First and foremost, you’re going to learn ‘mat etiquette.’ This generally means that you’ll learn the do’s and don’ts regarding behavior, cleanliness, and general expectations for students at your particular academy. These practices vary widely between academies. Some are very competition focused, where you’ll be expected to give it your all each session, pushing through exhaustion. Other academies have programs developed around self-defense, where students will be presented with a variety of common self-defense situations and be shown the solutions starting at a slower pace. You’ll likely want to first identify your goals for your practice and then visit multiple academies to find the best fit for you.
One of the most surprising realizations for new jiu-jitsu students is how different the foundational movements are from other sports. Shrimping, bridging, leg pummeling, breakfalls and level changing are part of every grappling training session, but have likely not been practiced and refined unless you’ve trained another grappling art. These movements are often incorporated into jiu-jitsu warmups, so you’ll likely get a lot of practice with these movements early on in your training.
Techniques & Positions
When you first think of starting jiu-jitsu, you probably think about techniques you’ve seen in MMA or on YouTube. While the arm bars and triangles may not come first, they will be part of your first few jiu-jitsu classes. You’ll likely focus on just a few techniques per class, but you’ll also be introduced to the main positions of the art. These include closed guard, half guard, side control, mount, and back mount, among many, many others. It’s important to learn the positional hierarchy along with the techniques so you have a general direction and goal when you start sparring.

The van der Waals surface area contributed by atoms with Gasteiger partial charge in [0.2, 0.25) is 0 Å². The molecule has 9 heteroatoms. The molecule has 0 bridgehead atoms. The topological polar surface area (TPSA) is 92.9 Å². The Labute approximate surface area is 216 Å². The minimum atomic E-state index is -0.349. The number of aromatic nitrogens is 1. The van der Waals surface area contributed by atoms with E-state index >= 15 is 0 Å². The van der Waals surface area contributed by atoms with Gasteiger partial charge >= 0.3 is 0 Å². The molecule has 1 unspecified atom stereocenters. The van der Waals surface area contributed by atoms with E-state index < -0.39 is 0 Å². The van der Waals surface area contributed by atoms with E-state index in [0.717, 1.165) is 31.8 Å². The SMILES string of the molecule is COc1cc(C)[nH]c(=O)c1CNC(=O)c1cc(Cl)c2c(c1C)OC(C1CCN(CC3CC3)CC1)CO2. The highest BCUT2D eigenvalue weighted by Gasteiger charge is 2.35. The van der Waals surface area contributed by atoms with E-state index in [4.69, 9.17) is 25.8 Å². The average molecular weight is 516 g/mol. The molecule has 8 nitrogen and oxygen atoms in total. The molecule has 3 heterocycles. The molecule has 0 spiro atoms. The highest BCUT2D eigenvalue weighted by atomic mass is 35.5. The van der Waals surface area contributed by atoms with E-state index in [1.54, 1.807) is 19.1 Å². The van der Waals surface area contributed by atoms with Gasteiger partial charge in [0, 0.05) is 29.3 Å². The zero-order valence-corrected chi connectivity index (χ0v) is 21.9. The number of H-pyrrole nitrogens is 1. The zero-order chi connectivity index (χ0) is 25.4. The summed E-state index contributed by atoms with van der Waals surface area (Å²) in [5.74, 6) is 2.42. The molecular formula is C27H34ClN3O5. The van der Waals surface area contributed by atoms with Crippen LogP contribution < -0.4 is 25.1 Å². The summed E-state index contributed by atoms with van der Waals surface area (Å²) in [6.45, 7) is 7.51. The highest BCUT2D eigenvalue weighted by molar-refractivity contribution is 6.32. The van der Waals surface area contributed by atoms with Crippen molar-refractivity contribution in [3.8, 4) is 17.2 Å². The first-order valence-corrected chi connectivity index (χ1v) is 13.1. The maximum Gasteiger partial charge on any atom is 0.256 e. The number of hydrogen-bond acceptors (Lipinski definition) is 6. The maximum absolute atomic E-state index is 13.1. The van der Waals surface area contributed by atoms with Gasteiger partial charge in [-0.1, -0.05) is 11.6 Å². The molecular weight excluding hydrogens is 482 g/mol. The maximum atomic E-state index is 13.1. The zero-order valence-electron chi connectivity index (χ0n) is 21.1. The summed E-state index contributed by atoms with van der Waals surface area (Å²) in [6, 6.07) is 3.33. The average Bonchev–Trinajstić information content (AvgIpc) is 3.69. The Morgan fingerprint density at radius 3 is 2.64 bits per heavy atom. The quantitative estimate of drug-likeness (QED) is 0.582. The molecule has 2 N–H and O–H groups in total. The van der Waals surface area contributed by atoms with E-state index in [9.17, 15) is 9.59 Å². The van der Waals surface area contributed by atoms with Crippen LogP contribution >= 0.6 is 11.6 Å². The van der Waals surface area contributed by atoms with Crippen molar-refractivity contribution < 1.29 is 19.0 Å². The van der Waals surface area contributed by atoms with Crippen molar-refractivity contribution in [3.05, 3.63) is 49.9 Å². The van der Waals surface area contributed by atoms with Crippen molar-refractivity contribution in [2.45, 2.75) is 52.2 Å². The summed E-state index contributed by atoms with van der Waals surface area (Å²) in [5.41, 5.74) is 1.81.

Live training, or sparring, is an essential part of jiu-jitsu and sets it apart from many other martial arts. In more traditional forms of martial arts, you’ll often learn kata, or memorized movement patterns that are done individually. In jiu-jitsu it’s common to do full sparring with a resisting opponent every session. Fighting against a fully resisting opponent is a big part of what makes jiu-jitsu so effective for self-defense. While not every academy will have students spar in their first few days, many will. Often times students will start with positional sparring from a specific position. This is done to focus on specific techniques and also to avoid injury.
Your first jiu-jitsu class can be intimidating, but the vast majority of academies have a welcoming environment and will walk you through each step of the process slowly and carefully. I hope you can find the right academy to train at near you!